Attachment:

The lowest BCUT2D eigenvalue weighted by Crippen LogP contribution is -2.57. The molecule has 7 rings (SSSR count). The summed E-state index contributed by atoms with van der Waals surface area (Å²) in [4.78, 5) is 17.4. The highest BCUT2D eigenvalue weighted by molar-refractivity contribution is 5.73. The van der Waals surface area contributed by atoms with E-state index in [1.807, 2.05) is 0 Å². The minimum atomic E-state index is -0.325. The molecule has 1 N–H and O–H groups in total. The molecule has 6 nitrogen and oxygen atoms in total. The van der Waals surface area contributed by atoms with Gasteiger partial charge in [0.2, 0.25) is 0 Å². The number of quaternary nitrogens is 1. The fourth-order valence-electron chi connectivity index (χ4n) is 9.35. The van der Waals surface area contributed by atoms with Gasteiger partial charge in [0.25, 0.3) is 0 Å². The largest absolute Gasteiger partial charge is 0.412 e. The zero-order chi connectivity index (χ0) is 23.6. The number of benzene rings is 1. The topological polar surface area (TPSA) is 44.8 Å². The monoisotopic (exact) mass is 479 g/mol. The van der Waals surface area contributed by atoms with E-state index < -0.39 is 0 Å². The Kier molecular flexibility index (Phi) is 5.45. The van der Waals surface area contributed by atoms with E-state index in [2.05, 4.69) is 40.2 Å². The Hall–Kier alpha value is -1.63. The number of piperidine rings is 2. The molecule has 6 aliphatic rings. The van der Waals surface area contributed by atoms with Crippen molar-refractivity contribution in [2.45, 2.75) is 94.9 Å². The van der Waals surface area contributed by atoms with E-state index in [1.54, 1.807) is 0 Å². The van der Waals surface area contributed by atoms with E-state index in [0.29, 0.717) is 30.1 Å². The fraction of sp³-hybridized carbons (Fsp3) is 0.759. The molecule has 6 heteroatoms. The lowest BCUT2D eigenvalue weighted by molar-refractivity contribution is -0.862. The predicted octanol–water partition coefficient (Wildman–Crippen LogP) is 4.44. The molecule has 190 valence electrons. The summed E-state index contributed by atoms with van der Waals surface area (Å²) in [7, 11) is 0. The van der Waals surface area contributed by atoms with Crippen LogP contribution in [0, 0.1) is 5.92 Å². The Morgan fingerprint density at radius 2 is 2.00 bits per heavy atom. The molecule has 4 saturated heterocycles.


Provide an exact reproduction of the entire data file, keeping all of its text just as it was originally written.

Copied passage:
The lowest BCUT2D eigenvalue weighted by Crippen LogP contribution is -2.57. The molecule has 7 rings (SSSR count). The summed E-state index contributed by atoms with van der Waals surface area (Å²) in [4.78, 5) is 17.4. The highest BCUT2D eigenvalue weighted by molar-refractivity contribution is 5.73. The van der Waals surface area contributed by atoms with E-state index in [1.807, 2.05) is 0 Å². The minimum atomic E-state index is -0.325. The molecule has 1 N–H and O–H groups in total. The molecule has 6 nitrogen and oxygen atoms in total. The van der Waals surface area contributed by atoms with Gasteiger partial charge in [0.2, 0.25) is 0 Å². The number of quaternary nitrogens is 1. The fourth-order valence-electron chi connectivity index (χ4n) is 9.35. The van der Waals surface area contributed by atoms with Gasteiger partial charge in [0.25, 0.3) is 0 Å². The largest absolute Gasteiger partial charge is 0.412 e. The zero-order chi connectivity index (χ0) is 23.6. The number of benzene rings is 1. The topological polar surface area (TPSA) is 44.8 Å². The monoisotopic (exact) mass is 479 g/mol. The van der Waals surface area contributed by atoms with E-state index < -0.39 is 0 Å². The Kier molecular flexibility index (Phi) is 5.45. The van der Waals surface area contributed by atoms with E-state index in [2.05, 4.69) is 40.2 Å². The Hall–Kier alpha value is -1.63. The number of piperidine rings is 2. The molecule has 6 aliphatic rings. The van der Waals surface area contributed by atoms with Crippen molar-refractivity contribution in [2.45, 2.75) is 94.9 Å². The van der Waals surface area contributed by atoms with E-state index in [1.54, 1.807) is 0 Å². The van der Waals surface area contributed by atoms with E-state index in [0.29, 0.717) is 30.1 Å². The fraction of sp³-hybridized carbons (Fsp3) is 0.759. The molecule has 6 heteroatoms. The lowest BCUT2D eigenvalue weighted by molar-refractivity contribution is -0.862. The predicted octanol–water partition coefficient (Wildman–Crippen LogP) is 4.44. The molecule has 190 valence electrons. The summed E-state index contributed by atoms with van der Waals surface area (Å²) in [7, 11) is 0. The van der Waals surface area contributed by atoms with Crippen LogP contribution in [0, 0.1) is 5.92 Å². The Morgan fingerprint density at radius 2 is 2.00 bits per heavy atom. The molecule has 4 saturated heterocycles.